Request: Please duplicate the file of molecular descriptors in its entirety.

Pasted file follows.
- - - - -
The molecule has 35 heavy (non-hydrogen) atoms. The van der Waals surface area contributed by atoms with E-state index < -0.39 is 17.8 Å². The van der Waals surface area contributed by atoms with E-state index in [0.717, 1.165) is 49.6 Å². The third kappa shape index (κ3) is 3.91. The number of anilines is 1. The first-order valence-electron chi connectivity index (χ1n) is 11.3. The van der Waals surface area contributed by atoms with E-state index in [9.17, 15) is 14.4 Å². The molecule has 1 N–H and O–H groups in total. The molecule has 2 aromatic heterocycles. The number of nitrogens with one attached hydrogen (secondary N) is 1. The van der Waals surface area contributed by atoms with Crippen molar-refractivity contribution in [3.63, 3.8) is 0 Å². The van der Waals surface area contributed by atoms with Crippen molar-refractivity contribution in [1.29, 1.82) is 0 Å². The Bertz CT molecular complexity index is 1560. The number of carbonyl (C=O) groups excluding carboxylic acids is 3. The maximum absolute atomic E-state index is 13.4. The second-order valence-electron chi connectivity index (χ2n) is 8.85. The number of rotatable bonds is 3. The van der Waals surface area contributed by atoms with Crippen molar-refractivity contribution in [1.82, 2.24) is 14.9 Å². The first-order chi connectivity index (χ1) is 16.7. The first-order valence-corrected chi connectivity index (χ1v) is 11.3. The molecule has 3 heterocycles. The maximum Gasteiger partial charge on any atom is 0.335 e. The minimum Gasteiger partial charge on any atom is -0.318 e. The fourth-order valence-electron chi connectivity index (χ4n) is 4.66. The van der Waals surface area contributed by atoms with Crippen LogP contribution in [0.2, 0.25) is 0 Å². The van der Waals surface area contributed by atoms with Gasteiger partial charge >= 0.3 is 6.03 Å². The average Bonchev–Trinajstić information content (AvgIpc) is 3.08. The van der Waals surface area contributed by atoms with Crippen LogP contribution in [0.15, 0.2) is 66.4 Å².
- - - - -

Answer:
The molecule has 35 heavy (non-hydrogen) atoms. The van der Waals surface area contributed by atoms with E-state index < -0.39 is 17.8 Å². The van der Waals surface area contributed by atoms with E-state index in [0.717, 1.165) is 49.6 Å². The third kappa shape index (κ3) is 3.91. The number of anilines is 1. The first-order valence-electron chi connectivity index (χ1n) is 11.3. The van der Waals surface area contributed by atoms with E-state index in [9.17, 15) is 14.4 Å². The molecule has 1 N–H and O–H groups in total. The molecule has 2 aromatic heterocycles. The number of nitrogens with one attached hydrogen (secondary N) is 1. The van der Waals surface area contributed by atoms with Crippen molar-refractivity contribution in [3.63, 3.8) is 0 Å². The van der Waals surface area contributed by atoms with Crippen molar-refractivity contribution in [1.29, 1.82) is 0 Å². The Bertz CT molecular complexity index is 1560. The number of carbonyl (C=O) groups excluding carboxylic acids is 3. The maximum absolute atomic E-state index is 13.4. The second-order valence-electron chi connectivity index (χ2n) is 8.85. The number of rotatable bonds is 3. The van der Waals surface area contributed by atoms with Crippen molar-refractivity contribution in [1.82, 2.24) is 14.9 Å². The first-order chi connectivity index (χ1) is 16.7. The first-order valence-corrected chi connectivity index (χ1v) is 11.3. The molecule has 3 heterocycles. The maximum Gasteiger partial charge on any atom is 0.335 e. The minimum Gasteiger partial charge on any atom is -0.318 e. The fourth-order valence-electron chi connectivity index (χ4n) is 4.66. The van der Waals surface area contributed by atoms with Crippen LogP contribution in [0.2, 0.25) is 0 Å². The van der Waals surface area contributed by atoms with Gasteiger partial charge >= 0.3 is 6.03 Å². The average Bonchev–Trinajstić information content (AvgIpc) is 3.08. The van der Waals surface area contributed by atoms with Crippen LogP contribution in [0.15, 0.2) is 66.4 Å².